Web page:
Smoking refers to the deliberate inhalation of smoke from tobacco or other substances. Smoking has a well established relationship with Lung Disease, in particular lung cancer and chronic obstructive pulmonary disease (emphysema).
Smoking has a variety of damaging effects on the lungs and air passages. These include:
- Irritation of the airways.
- Paralysis of the cilia, small hairs in the lungs that normally move mucus to be coughed out or swallowed.
- Stimulation of excess mucus production.
- Inhibition of defensive cells in the airways.
All these factors increase the chances of a smoker becoming infected by viruses and bacteria, causing chronic infection in the lungs. In the long-term, Smoking causes changes to the cells which line the air passages.
The best way to avoid smoking-induced lung damage is to quit. See the Anti-smoking Products topic on the Healthpoint and ask your Doctor or Pharmacist for advice.
See the Smoker's Diet topic on the Healthpoint for advice about healthy eating when giving up smoking.
- Avoid taking beta carotene, as taking regular doses of this supplement has been linked to a possible increased risk of lung cancer in smokers.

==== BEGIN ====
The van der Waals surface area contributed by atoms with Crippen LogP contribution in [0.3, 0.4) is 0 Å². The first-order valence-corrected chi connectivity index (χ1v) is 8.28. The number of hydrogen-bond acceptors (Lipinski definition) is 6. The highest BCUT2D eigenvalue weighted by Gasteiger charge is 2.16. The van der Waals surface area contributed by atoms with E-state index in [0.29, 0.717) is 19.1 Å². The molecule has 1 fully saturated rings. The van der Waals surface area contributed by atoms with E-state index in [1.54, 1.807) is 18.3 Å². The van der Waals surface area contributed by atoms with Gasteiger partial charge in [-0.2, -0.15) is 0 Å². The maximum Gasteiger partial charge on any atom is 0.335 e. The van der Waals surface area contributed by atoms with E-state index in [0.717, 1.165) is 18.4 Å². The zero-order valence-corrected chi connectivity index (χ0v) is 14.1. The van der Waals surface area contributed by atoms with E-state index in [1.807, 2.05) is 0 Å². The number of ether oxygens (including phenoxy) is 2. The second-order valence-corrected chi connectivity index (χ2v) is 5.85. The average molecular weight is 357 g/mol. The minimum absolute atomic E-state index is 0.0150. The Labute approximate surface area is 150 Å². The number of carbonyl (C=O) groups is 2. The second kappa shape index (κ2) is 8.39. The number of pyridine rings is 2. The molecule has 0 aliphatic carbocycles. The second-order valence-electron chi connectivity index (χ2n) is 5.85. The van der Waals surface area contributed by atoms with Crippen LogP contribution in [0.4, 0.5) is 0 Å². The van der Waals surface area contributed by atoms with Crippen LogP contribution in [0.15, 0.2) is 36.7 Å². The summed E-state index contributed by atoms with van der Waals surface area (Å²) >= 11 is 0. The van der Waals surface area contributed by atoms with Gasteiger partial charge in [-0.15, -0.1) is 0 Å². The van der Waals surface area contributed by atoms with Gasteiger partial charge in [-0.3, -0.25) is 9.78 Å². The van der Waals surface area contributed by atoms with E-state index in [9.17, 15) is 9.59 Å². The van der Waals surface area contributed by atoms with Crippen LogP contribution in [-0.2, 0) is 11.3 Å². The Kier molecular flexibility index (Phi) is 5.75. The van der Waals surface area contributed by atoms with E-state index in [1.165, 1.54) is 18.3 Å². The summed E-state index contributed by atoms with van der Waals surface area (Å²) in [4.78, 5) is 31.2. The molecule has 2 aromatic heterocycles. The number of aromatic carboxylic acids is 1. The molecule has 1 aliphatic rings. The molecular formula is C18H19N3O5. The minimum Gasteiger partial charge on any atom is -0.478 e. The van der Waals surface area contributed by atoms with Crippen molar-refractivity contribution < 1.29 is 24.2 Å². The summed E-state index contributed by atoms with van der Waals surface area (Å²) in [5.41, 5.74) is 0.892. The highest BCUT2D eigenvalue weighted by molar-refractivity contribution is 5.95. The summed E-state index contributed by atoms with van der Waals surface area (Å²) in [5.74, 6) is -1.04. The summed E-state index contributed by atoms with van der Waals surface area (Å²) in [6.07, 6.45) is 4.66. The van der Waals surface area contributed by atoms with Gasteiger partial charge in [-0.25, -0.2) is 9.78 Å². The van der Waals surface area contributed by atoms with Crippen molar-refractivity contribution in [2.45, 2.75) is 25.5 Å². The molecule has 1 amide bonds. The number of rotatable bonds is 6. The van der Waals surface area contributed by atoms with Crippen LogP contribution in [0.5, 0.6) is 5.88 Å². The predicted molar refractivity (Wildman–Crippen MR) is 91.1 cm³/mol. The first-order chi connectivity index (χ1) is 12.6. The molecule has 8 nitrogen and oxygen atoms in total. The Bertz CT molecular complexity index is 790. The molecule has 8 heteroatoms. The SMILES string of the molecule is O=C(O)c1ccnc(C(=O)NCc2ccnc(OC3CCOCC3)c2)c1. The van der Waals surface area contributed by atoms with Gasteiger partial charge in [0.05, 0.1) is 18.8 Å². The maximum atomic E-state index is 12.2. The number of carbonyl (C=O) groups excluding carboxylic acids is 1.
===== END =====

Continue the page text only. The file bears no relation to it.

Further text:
- Chamomile and valerian may help relieve restlessness and anxiety you may experience when giving up smoking.
- There are products available that contain a variety of herbs, vitamins, minerals and amino acids designed to help relieve the restlessness and anxiety that may be associated with giving up smoking, support the immune system and replace depleted vitamins and minerals in people who have given up smoking.
- Ask your Pharmacist for advice on how to stop smoking.
- Ask your Pharmacist about anti-smoking products such as nicotine chewing gum, nicotine patches and inhalers.Your Pharmacist can explain how to use these products correctly. See the Anti-smoking Products topic on the Healthpoint for further information.